You Can’t Touch This: Motherhood and Social Boundaries

You Can’t Touch This: Motherhood and Social Boundaries

Why is it that normal social boundaries fly out of the window when you’re pregnant?

You know what I mean; you’re at your desk at work making some important decision, generally kicking ass and then a colleague comes along and places their hand on you uninvited. Not okay, right? Except, it seems, if that hand is on your pregnant belly and they’re making an equally uninvited comment about how big/small/glowing you are. It’s not just your belly that becomes a free for all. I had a colleague touch my hair and tell me how healthy it was looking. Um, can you not?

I probably sound really ungrateful. I mean it’s really just people showing an interest and getting excited for you, but is it too much to ask that they do it without physical contact?

It turns out it doesn’t stop once the baby arrives.

Any new parent that has had a complete stranger peer into the buggy and wave their grubby hands in their newborn baby’s face will know how hard it is to stay polite in that situation. One of the very first times I ventured out for a walk, two older ladies stopped to look at my daughter. They were trying to tell me how cute she was but I couldn’t concentrate on any of that. All I could smell was cigarette smoke on them and I had to fight an urge to scream at them to back off. It was only the fear of acting like a crazy lady in the middle of the street that stopped me.

As if just fielding people’s amorous advances towards your baby wasn’t enough, having a small person with you in public seems to mean anyone and everyone feels they can pitch in with their best commentary and advice, like the classic:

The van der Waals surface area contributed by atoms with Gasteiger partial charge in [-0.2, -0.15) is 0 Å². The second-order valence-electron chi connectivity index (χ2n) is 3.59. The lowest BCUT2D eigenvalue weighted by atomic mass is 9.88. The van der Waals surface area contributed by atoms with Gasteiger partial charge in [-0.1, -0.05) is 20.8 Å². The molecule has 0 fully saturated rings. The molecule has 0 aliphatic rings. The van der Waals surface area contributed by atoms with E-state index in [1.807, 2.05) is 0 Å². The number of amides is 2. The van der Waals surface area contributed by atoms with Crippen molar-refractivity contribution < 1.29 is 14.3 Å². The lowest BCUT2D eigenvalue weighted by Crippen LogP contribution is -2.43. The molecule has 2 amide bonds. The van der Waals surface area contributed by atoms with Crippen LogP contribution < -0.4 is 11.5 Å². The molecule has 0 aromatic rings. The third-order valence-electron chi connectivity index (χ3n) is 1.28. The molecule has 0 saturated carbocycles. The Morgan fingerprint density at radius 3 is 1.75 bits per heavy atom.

‘You look tired. Is baby not a good sleeper?’

Sadly not, baby is only three weeks old and still thinks night is day. At any given moment, including at 3:30am, she decides that she is the most hungry she’s ever been and she must be attached to me by the nipple at once and remain there until the end of time. Thanks for asking though.

Sometimes people’s comments are just plain rude. I was once told that the fact that my then 5 month old preferred being held by me than anyone else was because she was spoilt! Well, if giving her all of the love and cuddles she wants counts as spoiling then so be it.

Now we’re busy weaning there’s a whole other area of interest for people to involve themselves in. Many opt for that most cherished phrase when addressing their issues with what you’re doing; you should. ‘You should be careful she doesn’t eat too much or she might be overweight when she’s older.’ Actually, babies don’t really know how to overeat. ‘You shouldn’t be giving her sweet things, she’ll have a sweet tooth.’ She’s just eaten a whole pot of green veg and now she’s having a strawberry. I think she’s okay. ‘You should be careful she doesn’t choke with those big bits of food.’ Thank you random member of the public, I hadn’t actually though of that. Now that you’re here though, everything will be okay.

Just one question: When do those social boundaries come back?

You can read more from Sarah on her blog, Raising Skye

Sarah Holmes

Mum to Skye and Max. Partner to Kevin. When I'm not complaining about being chronically sleep deprived I like to be out exploring the world with my small people. Currently on maternity leave with my second and figuring out how to be a mum of two, with lots of help from wine and chocolate! You can read more about our adventures on my blog, Raising Skye.

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